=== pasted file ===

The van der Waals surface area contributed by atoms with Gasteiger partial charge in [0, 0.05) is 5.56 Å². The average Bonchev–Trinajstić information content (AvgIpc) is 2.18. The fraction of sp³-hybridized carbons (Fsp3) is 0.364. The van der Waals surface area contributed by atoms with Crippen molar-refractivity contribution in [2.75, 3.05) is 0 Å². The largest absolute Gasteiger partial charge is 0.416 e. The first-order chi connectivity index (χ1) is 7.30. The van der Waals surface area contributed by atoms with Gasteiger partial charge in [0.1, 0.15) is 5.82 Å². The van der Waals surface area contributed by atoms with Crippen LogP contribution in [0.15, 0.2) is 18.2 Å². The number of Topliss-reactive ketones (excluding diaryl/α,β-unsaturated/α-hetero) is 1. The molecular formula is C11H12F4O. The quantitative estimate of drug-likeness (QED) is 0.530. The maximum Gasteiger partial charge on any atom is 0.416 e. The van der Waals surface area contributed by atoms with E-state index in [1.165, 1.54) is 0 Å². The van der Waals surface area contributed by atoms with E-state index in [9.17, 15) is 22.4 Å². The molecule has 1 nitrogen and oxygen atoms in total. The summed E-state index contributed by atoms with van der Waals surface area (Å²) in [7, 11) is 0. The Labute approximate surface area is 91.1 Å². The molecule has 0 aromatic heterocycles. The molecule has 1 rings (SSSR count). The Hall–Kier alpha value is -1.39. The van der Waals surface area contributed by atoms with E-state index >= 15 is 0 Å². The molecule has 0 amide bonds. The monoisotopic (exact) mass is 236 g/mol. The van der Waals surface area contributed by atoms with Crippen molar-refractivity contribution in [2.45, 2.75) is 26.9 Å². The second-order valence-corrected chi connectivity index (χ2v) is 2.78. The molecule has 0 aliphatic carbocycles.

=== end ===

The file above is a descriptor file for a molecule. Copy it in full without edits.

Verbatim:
The van der Waals surface area contributed by atoms with Gasteiger partial charge in [0, 0.05) is 5.56 Å². The average Bonchev–Trinajstić information content (AvgIpc) is 2.18. The fraction of sp³-hybridized carbons (Fsp3) is 0.364. The van der Waals surface area contributed by atoms with Crippen molar-refractivity contribution in [2.75, 3.05) is 0 Å². The largest absolute Gasteiger partial charge is 0.416 e. The first-order chi connectivity index (χ1) is 7.30. The van der Waals surface area contributed by atoms with Gasteiger partial charge in [0.1, 0.15) is 5.82 Å². The van der Waals surface area contributed by atoms with Crippen LogP contribution in [0.15, 0.2) is 18.2 Å². The number of Topliss-reactive ketones (excluding diaryl/α,β-unsaturated/α-hetero) is 1. The molecular formula is C11H12F4O. The quantitative estimate of drug-likeness (QED) is 0.530. The maximum Gasteiger partial charge on any atom is 0.416 e. The van der Waals surface area contributed by atoms with E-state index in [1.165, 1.54) is 0 Å². The van der Waals surface area contributed by atoms with E-state index in [9.17, 15) is 22.4 Å². The molecule has 1 nitrogen and oxygen atoms in total. The summed E-state index contributed by atoms with van der Waals surface area (Å²) in [7, 11) is 0. The Labute approximate surface area is 91.1 Å². The molecule has 0 aromatic heterocycles. The molecule has 1 rings (SSSR count). The Hall–Kier alpha value is -1.39. The van der Waals surface area contributed by atoms with E-state index >= 15 is 0 Å². The molecule has 0 amide bonds. The monoisotopic (exact) mass is 236 g/mol. The van der Waals surface area contributed by atoms with Crippen molar-refractivity contribution in [2.45, 2.75) is 26.9 Å². The second-order valence-corrected chi connectivity index (χ2v) is 2.78. The molecule has 0 aliphatic carbocycles.